The 1997 Reproductive Health Survey (RPS) is the sixth in a series of periodic enquiries conducted for the National Family Planning Board (NFPB) into measures of fertility, contraception and other reproductive health issues among women in the reproductive age group and young adults males.
A similar contraceptive prevalence survey was carried out in 1993 among women aged 15-44 and men aged 15-54.
The 1997 Reproductive Health Survey (RPS) is the sixth in a series of periodic enquiries conducted for the National Family Planning Board (NFPB) into measures of fertility, contraception and other reproductive health issues among women in the reproductive age group and young adults males. The findings are used to monitor and evaluate the effectiveness of the various interventions, which are aimed at achieving the overall goal and objectives of the national programme. It was previously called the Contraceptive Prevalence Survey (CPS) and covered a wide range of issues mainly related to family planning. With the recognition at the 1994 International Conference on Population and Development (ICPD) in Cairo that family planning is the single most important intervention in achieving reproductive health goals, it has been renamed the Reproductive Health Survey. In order to provide reproductive health services to young adults 15-24 years old, a young adult module was also included. Additional questions have been explored in the survey as they related to pap smears and breast self-examination.
Kind of Data
Sample survey data [ssd]
Unit of Analysis
Women aged 15-49 and young adult men aged 15-24
The 1997 JRHS covered a wide cross section of topics, including birth history, contraceptive knowledge and usage, attitudes towards reproduction, and behavioural risks. Background characteristics relating to the demographic and socio economic status of the population surveyed were also included. These comprised age structure, educational attainment, socioeconomic and employment status, religious affiliation and union status.
Results are shown by health regions and by urban and rural areas of residence as well as by demographic and socio economic characteristics. These variables have been selected as being important to the assessment of current programmes and to provide guidelines to areas that might benefit from special or intensified programme efforts. Some data was also produced at the parish level to inform parish administrators of the successes or weaknesses of their programmes.
The survey was of women aged 15-49 years and young men aged 15-24 years. Coverage of women was the same as that of the 1983 and 1989 Jamaica Contraceptive Prevalence Surveys, whereas the 1993 survey covered women aged 15-44 years. Conversely, the 1993 survey covered men aged 15-54 years, which provided information used to develop male responsibility programmes for preventing unintended pregnancies.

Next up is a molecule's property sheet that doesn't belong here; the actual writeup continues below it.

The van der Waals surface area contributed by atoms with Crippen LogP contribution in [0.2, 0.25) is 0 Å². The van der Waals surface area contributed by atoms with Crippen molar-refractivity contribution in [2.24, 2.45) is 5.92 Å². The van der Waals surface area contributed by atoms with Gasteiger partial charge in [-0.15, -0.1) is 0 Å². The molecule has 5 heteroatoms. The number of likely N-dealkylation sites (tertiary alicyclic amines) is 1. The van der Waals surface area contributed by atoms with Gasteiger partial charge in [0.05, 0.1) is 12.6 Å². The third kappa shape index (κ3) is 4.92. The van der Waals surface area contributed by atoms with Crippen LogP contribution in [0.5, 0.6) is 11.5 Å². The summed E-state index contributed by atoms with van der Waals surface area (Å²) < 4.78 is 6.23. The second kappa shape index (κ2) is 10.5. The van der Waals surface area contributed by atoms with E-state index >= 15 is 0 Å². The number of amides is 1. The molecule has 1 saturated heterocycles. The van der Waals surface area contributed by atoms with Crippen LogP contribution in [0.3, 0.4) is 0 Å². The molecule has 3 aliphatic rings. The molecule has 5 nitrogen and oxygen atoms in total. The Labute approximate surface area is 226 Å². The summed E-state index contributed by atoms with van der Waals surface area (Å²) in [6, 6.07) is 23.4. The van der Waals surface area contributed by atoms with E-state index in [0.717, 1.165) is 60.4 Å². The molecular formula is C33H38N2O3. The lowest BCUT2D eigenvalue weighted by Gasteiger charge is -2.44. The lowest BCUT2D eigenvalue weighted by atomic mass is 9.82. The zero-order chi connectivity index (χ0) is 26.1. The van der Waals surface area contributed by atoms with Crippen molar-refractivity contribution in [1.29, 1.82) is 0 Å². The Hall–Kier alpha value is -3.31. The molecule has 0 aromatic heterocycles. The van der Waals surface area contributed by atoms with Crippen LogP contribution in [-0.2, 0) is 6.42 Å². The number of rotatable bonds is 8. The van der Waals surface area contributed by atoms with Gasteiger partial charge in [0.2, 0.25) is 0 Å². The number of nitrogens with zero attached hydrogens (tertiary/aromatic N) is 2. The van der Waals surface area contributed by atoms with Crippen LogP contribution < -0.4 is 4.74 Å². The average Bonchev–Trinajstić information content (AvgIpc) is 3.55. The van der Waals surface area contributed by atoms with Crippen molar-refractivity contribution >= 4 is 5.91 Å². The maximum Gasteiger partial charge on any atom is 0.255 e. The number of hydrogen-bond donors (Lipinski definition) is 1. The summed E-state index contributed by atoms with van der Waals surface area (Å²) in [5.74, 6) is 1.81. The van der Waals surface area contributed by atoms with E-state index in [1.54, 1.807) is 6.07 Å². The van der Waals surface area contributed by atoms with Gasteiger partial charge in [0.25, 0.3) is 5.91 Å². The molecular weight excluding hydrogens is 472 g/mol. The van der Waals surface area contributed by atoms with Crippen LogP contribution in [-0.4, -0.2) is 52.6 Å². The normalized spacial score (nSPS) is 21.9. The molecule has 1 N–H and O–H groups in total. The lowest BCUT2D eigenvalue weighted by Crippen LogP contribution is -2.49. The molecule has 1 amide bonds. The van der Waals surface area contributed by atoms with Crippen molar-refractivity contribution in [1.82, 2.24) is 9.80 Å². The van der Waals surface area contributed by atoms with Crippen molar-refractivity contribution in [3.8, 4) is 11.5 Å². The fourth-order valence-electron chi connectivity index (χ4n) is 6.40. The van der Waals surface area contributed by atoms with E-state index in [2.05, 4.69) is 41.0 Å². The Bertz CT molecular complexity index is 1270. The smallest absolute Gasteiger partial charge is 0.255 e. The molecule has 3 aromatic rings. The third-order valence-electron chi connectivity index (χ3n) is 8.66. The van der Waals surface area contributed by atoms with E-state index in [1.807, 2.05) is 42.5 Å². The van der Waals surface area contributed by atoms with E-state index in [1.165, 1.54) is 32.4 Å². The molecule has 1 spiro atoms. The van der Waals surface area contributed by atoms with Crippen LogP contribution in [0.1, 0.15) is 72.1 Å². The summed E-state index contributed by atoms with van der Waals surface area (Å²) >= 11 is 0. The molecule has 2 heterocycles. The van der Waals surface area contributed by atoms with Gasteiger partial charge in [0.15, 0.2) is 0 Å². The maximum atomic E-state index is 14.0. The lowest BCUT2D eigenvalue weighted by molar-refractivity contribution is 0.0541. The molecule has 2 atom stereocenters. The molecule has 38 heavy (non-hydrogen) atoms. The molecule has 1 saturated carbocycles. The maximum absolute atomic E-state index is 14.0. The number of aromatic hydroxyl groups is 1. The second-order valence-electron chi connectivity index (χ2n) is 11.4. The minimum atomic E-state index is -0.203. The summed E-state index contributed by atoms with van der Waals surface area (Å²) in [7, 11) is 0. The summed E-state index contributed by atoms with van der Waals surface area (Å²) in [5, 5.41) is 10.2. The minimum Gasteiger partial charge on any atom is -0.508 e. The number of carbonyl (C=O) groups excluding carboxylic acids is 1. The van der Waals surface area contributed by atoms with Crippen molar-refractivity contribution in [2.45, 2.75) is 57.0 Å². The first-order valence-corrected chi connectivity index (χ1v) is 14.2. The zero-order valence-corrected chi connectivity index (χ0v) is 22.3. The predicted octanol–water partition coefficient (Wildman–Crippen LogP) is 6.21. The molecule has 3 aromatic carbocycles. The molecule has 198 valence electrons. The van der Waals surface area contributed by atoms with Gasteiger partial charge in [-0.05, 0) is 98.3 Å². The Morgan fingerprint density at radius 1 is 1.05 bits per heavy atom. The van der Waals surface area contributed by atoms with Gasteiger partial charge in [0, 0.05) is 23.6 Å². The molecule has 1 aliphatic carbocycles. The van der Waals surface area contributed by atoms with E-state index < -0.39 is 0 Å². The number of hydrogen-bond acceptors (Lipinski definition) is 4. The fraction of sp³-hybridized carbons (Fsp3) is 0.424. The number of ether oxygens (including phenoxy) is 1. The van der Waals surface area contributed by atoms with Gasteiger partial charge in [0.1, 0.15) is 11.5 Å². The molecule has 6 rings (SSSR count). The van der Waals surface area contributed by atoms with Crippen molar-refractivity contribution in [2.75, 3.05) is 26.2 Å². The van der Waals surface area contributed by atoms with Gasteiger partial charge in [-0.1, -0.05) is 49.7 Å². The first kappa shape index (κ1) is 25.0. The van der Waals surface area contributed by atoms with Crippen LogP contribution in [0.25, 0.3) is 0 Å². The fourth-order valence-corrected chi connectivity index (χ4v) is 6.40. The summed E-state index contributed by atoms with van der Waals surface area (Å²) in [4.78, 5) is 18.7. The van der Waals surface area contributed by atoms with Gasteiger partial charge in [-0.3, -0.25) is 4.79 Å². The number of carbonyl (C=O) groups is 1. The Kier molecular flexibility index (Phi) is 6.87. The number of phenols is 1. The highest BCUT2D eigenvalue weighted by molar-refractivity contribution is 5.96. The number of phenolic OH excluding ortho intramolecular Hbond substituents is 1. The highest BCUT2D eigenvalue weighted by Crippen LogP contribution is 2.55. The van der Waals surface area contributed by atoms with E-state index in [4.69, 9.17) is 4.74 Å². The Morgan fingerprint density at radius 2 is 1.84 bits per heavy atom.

The 1993 coverage of men was not repeated in this survey, as preference was given to enlarging the sample of women so as to provide information at the parish level. Thus, the 1997 JRHS was designed to be the most comprehensive of the enquiries undertaken since 1983 by providing detailed information on women in their most active reproductive years (15-49) and on young adult males in the 15 to 24-year-old group.
Producers and sponsors
Statistical Institute of Jamaica (STATIN)
National Family Planning Board (NFPB)
Division of Reproductive Health, Centers for Disease Control and Prevention
McFarlane Consultants Ltd.
United States Agency For International Development
Population Reference Bureau
Development of a Summary Chartbook on the findings of the survey
The 1997 JRHS utilized the design adopted for the Continuous Social and Demographic Surveys conducted by the Statistical Institute of Jamaica. This design was based on a two-stage stratified sample in which the first stage is a selection of geographic areas and the second stage is a selection of dwellings. For the selection of the first stage units, the country was divided into enumeration districts (EDs), which were grouped into sampling regions consisting of a predetermined number of strata, approximately equal in size (where size is measured by the number of dwellings in each sampling region). Two EDs within each sampling region, selected with probability proportionate to size (determined by the number of dwellings), made up the sample at the first stage. At the second stage, a second predetermined number of dwellings were selected systematically from lists of dwellings arranged on a circular basis in each of the EDs designated in the first stage of selection. The third stage in this survey consisted of the random selection of one eligible male aged 15-24 or female aged 15-49 from the selected dwellings.
In the 1997 JRHS, the female sample was selected at the parish level and the male sample was, as in 1993, selected at the health region level. In the general sample design used by STATIN, the first stage sample was selected by using identical sampling fractions in each parish. The second stage selection of separate male and female households was made in the field. This facilitated enumeration of eligible respondents wherever possible at the first visit. The small populations of Hanover and Trelawny parishes necessitated oversampling the households in order to obtain a large enough sample to obtain meaningful estimates at the parish level. Based on these selections, and taking into consideration expected non-response rates, it was anticipated that a total of approximately 15,046 households would be needed in the female survey and 14,620 households in the male survey.
Of the total number of 15,140 households selected in the female survey, there were 6,641 (43.9 percent) eligible respondents identified; in the male survey, the number of eligible respondents was 2,470 (17.7 percent). Of the eligible households in the female survey, 12,124 questionnaires (80.1 percent) were completed; in the male survey, 11,159 questionnaires (80.2 percent) were completed.